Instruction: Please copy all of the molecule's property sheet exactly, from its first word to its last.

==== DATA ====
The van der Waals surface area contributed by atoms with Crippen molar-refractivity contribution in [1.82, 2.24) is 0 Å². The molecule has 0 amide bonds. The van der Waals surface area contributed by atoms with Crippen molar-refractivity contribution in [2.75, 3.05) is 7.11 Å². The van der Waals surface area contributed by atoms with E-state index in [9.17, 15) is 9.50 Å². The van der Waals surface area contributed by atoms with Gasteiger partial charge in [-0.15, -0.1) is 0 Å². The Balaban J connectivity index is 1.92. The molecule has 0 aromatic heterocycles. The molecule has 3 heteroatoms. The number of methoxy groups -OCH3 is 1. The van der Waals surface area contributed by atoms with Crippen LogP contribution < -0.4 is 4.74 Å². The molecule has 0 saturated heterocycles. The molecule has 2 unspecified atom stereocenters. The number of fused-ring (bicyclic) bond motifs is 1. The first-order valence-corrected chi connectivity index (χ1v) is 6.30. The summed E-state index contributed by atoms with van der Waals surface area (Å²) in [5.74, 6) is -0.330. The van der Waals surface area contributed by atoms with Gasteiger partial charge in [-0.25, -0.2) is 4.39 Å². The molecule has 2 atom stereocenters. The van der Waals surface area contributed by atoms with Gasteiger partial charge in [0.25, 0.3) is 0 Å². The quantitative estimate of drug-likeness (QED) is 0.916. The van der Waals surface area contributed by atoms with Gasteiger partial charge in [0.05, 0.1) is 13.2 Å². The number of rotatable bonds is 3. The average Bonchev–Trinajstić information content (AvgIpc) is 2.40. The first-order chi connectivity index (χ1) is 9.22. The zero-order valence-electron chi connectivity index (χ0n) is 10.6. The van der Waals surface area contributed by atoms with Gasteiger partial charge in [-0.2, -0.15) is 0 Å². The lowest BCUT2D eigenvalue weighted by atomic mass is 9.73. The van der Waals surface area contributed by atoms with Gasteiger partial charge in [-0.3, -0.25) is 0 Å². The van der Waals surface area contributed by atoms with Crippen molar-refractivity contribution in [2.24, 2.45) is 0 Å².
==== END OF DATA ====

The van der Waals surface area contributed by atoms with Crippen molar-refractivity contribution in [1.82, 2.24) is 0 Å². The molecule has 0 amide bonds. The van der Waals surface area contributed by atoms with Crippen molar-refractivity contribution in [2.75, 3.05) is 7.11 Å². The van der Waals surface area contributed by atoms with E-state index in [9.17, 15) is 9.50 Å². The van der Waals surface area contributed by atoms with Gasteiger partial charge in [-0.15, -0.1) is 0 Å². The Balaban J connectivity index is 1.92. The molecule has 0 aromatic heterocycles. The molecule has 3 heteroatoms. The number of methoxy groups -OCH3 is 1. The van der Waals surface area contributed by atoms with Crippen LogP contribution < -0.4 is 4.74 Å². The molecule has 0 saturated heterocycles. The molecule has 2 unspecified atom stereocenters. The number of fused-ring (bicyclic) bond motifs is 1. The first-order valence-corrected chi connectivity index (χ1v) is 6.30. The summed E-state index contributed by atoms with van der Waals surface area (Å²) in [5.74, 6) is -0.330. The van der Waals surface area contributed by atoms with Gasteiger partial charge in [-0.25, -0.2) is 4.39 Å². The molecule has 2 atom stereocenters. The van der Waals surface area contributed by atoms with Gasteiger partial charge in [0.25, 0.3) is 0 Å². The quantitative estimate of drug-likeness (QED) is 0.916. The van der Waals surface area contributed by atoms with Gasteiger partial charge in [0.05, 0.1) is 13.2 Å². The number of rotatable bonds is 3. The average Bonchev–Trinajstić information content (AvgIpc) is 2.40. The first-order chi connectivity index (χ1) is 9.22. The zero-order valence-electron chi connectivity index (χ0n) is 10.6. The van der Waals surface area contributed by atoms with Gasteiger partial charge in [-0.2, -0.15) is 0 Å². The lowest BCUT2D eigenvalue weighted by atomic mass is 9.73. The van der Waals surface area contributed by atoms with Gasteiger partial charge in [-0.3, -0.25) is 0 Å². The van der Waals surface area contributed by atoms with Crippen molar-refractivity contribution in [2.24, 2.45) is 0 Å².